Social distancing guidelines have led many employees to remain at home and work remotely far more than normal, leaving offices and work sites basically empty. The global economic downturn, currently in its early stages, has already resulted in huge numbers of layoffs, forcing many individuals into unemployment and their former employers to make do with fewer resources.
Even before the pandemic, major players in the construction sector have had trouble sourcing enough qualified workers to effectively run their projects and operations. Many companies expect their employees to move themselves and their families—often internationally—to chase job opportunities, and workers are increasingly dissatisfied with that arrangement. This will become especially clear after the social distancing guidelines are relaxed or abandoned altogether. Most office workers will have spent months at home, and many will wonder why they must return to the office. Many more will doubt the need to relocate for their next job, opting to execute their new role remotely instead. Companies will need to have answers ready for these requests, and the right answer may just be “yes.” This arrangement is certainly better and more flexible for the employees, but the real benefit will be to their employers. Once they embrace the reality of remote working, the physical location of new employees will matter less than their ability to use and adapt to new technologies, and the shortage of skilled workers will disappear as the applicant pool broadens to include the entire industrialized world. Companies that fail to recognize this opportunity may lose their best people to competitors who do.
Employers also have an opportunity to enhance their remote learning offerings by adopting lessons learned from the education sector’s response to the pandemic. Every student, from kindergarten to post-doc, has spent the back half of this educational term learning remotely in two distinct ways, both of which are adaptable to corporate learning. The first is by turning caregivers into teachers by providing them with teaching materials and a rough idea of how the content should be taught. This is already done at many companies through “train the trainer” sessions culminating in localized training courses or informal trainings—such as “lunch and learns”—where the freshly-minted instructors pass on their new knowledge, but the practice could be expanded by providing those materials directly to employees. Through videoconferencing, employees can train each other in small, focused groups, with teaching responsibilities either shared among the attendees of a single lesson or passed between them from session to session. The second technique in broad use by the education sector is an extension of the traditional in-person training, where a single presenter delivers a lesson directly to students. Videoconferencing can improve this as well, and new entrants into that space, like Zoom, have raised the bar for interactivity, a clean and modern user interface and video quality. Either option enables companies to upskill their employees without spending huge sums of money on travel and accommodations, and both are preferable to computer-based trainings from the perspective of knowledge retention and attendee engagement.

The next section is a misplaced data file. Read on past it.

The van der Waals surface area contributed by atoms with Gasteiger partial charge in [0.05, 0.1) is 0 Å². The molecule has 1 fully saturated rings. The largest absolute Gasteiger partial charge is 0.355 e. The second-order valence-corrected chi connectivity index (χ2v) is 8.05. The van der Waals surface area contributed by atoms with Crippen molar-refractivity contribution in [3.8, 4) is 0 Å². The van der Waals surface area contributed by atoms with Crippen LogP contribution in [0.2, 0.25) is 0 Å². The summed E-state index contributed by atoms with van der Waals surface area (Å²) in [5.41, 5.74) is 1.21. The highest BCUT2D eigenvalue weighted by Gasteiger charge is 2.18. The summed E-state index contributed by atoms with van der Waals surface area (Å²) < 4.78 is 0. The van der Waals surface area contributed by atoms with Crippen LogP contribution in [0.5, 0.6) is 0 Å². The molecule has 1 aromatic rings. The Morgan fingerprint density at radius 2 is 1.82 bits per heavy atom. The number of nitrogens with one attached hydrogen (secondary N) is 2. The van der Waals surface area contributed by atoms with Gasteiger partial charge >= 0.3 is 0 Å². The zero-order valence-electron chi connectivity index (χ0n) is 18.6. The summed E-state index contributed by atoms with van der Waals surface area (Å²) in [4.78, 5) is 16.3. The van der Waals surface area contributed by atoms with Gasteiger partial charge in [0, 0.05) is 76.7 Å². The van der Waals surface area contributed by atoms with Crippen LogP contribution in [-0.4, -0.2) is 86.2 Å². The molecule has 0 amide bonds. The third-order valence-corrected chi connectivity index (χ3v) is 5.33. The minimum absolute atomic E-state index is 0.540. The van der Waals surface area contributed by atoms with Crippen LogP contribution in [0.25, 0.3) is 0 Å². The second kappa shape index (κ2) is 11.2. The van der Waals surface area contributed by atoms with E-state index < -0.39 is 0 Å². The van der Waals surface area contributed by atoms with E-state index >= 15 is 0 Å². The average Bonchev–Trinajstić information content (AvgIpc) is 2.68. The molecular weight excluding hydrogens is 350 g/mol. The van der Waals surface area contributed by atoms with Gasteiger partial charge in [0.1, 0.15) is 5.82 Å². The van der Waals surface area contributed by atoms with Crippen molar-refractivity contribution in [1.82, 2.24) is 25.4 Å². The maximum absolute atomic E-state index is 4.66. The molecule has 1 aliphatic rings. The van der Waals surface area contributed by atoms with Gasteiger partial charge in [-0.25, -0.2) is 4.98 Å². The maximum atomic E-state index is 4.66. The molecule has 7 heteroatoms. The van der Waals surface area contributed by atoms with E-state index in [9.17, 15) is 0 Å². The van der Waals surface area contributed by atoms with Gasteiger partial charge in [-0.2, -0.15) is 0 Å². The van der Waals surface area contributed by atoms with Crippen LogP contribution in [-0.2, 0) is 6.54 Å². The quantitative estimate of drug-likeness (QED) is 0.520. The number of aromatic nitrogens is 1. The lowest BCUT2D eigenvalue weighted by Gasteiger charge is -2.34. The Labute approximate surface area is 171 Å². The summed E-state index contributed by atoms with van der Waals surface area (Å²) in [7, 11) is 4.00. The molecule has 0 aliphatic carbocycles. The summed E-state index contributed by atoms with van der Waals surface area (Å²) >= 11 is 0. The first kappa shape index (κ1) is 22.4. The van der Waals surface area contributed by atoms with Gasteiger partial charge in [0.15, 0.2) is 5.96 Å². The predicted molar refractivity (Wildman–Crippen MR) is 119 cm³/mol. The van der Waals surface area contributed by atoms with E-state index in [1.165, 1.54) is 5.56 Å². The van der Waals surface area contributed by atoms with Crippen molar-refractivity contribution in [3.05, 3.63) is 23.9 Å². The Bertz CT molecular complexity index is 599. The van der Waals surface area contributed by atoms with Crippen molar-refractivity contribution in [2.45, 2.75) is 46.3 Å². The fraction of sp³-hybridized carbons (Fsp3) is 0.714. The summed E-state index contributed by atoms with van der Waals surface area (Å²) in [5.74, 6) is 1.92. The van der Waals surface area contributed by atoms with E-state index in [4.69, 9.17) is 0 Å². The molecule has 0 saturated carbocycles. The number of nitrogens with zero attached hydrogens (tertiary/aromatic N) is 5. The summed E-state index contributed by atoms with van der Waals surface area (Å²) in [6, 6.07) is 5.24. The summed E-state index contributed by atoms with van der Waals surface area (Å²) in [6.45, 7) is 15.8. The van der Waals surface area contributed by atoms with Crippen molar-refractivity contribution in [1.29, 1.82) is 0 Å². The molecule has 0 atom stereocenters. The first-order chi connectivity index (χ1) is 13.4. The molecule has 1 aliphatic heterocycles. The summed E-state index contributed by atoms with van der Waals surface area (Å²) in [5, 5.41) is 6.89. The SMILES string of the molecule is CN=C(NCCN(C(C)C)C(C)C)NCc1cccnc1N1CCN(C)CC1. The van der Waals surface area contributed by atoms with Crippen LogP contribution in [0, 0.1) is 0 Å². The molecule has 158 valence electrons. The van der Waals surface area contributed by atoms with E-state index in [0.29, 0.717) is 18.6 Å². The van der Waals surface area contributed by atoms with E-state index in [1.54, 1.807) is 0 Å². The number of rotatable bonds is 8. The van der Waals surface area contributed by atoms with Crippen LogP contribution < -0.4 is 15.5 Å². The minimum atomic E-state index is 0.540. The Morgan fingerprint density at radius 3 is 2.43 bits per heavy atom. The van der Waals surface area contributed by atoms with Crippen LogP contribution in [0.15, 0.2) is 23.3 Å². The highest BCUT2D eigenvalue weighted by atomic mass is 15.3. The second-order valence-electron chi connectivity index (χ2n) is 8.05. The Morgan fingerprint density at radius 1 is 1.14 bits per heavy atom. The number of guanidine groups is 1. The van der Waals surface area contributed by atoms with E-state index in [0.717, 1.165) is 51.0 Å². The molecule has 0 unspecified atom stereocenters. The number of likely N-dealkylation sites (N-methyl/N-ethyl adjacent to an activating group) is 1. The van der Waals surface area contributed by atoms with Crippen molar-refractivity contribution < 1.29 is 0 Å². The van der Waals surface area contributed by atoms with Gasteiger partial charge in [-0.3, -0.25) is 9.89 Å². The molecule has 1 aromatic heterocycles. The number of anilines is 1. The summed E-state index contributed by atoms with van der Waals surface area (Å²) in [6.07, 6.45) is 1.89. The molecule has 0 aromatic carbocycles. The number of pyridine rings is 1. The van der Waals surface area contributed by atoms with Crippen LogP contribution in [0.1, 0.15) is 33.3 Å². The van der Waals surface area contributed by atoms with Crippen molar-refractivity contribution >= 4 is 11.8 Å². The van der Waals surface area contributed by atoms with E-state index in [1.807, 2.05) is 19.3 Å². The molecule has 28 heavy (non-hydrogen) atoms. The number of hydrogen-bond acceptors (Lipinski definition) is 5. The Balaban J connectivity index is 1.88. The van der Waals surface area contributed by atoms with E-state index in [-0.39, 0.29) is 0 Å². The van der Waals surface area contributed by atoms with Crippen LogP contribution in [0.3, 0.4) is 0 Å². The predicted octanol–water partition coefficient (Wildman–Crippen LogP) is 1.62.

In short, the COVID-19 pandemic has changed the nature of the white-collar workforce around the world, but many of the adjustments that companies have made present opportunities for modernization. The smartest employers will seize this chance to close long-standing gaps in their workforce, while conferring benefits to themselves and their employees alike.
Albert Brier is a Senior Project Manager with more than ten years’ experience supporting industrial and commercial construction projects across the globe. Albert is a certified Project Management Professional and a member of the Project Management Institute.